Missoulian logo of 2016
TypeDaily newspaper
Owner(s)Lee Enterprises
Founder(s)Joseph Magee, W.H. Magee,
and I. H. Morrison
PublisherJim Strauss
EditorRob Chaney
FoundedSeptember 15, 1870; 151 years ago (1870-09-15), as the Missoula and Cedar Creek Pioneer
HeadquartersMissoula, Montana
CountryUnited States
Readership33,590 daily
46,111 Sunday
OCLC number10049426

The Missoulian is a daily newspaper printed in Missoula, Montana, United States. The newspaper has been owned by Lee Enterprises since 1959. The Missoulian is the largest published newspaper in Western Montana, and is distributed throughout the city of Missoula, and most of Western Montana.


Early years

The Missoulian was established as the Missoula and Cedar Creek Pioneer on September 15, 1870,[1] by the Magee Brothers and I. H. Morrison, under the Montana Publishing Company. Though strictly conservative politically, the paper was never intended to advance any particular "clique or party".[1] Slightly less than a year after removing "Cedar Creek" from the name, the paper's name was trimmed to simply The Pioneer in November 1871,[2] with W. J. McCormick, a prominent Montana politician and father of future Congressman Washington J. McCormick, as publisher. It served as a Democratic paper that was devoted to reporting on the development of western Montana. A month later, Frank Woody, who would later become Missoula's first mayor, was named ad interim, and he would lengthen the name to the Montana Pioneer.[3] On February 8, 1873,[3] Woody and his partner T. M. Chisholm purchased the paper and changed its name to The Missoulian. W. R. Turk replaced Chisholm and Woody would sell out a year later, but the paper's name has more-or-less stayed the same until today. Turk died of tuberculosis in 1875, and the paper was published by Chauncey Barbour until August 15, 1879, when Duane J. Armstrong became editor and publisher.[4] The newspaper would offer only a weekend edition until 1891, when new owner A.B. Hammond converted it to a daily newspaper with Harrison Spaulding from the Missoula County Times as editor and publisher.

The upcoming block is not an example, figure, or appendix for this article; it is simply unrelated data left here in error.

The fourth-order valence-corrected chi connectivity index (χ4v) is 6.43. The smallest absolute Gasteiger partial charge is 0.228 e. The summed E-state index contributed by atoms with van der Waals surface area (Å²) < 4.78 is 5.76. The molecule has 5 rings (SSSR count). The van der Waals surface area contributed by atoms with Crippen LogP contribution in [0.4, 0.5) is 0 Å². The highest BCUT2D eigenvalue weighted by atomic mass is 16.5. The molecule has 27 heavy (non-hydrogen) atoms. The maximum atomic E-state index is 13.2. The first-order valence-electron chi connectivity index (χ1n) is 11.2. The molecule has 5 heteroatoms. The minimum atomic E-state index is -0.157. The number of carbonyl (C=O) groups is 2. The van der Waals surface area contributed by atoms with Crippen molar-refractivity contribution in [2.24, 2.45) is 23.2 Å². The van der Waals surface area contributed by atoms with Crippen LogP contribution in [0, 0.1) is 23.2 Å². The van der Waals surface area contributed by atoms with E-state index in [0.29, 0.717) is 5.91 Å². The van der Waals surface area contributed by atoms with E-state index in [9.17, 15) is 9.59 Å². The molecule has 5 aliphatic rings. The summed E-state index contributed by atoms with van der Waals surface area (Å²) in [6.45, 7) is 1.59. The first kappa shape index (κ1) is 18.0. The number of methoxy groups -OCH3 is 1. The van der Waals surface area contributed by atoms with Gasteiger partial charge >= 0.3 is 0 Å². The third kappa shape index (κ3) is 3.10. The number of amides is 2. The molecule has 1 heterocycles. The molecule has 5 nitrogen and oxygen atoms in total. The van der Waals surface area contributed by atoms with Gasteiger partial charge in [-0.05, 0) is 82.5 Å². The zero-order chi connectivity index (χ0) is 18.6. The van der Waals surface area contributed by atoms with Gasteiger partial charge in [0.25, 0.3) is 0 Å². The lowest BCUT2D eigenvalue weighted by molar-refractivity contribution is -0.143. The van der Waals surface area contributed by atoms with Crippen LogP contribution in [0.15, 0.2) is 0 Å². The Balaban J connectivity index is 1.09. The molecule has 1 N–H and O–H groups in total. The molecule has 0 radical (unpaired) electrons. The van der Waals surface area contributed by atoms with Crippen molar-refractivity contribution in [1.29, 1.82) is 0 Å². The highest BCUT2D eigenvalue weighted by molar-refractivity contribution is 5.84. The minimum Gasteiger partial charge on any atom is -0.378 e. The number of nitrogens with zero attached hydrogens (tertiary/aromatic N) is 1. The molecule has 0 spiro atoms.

Republican era

Daily Missoulian press room, 1923
Daily Missoulian press room, 1923

Hammond's purchase of The Missoulian brought the newspaper into the republican fold and on the battle lines of the William A. Clark and Marcus Daly Copper Kings feud. Hammond was a lumber baron and business partner of Daly in the Montana Improvement Company, who saw the Democratic president, Grover Cleveland's public land policies as a detriment to his business. Hammond had become very wealthy over-logging unsurveyed public timberland and supplying lumber to the railroad and Daly's Anaconda Company's smelter. Hammond and his associates in Missoula convinced Daly to thwart Clark's 1888 bid for the Montana Territory's At-large congressional district and support Republican Thomas H. Carter instead. Despite Clark crying foul, Carter would go on to win.[5][6]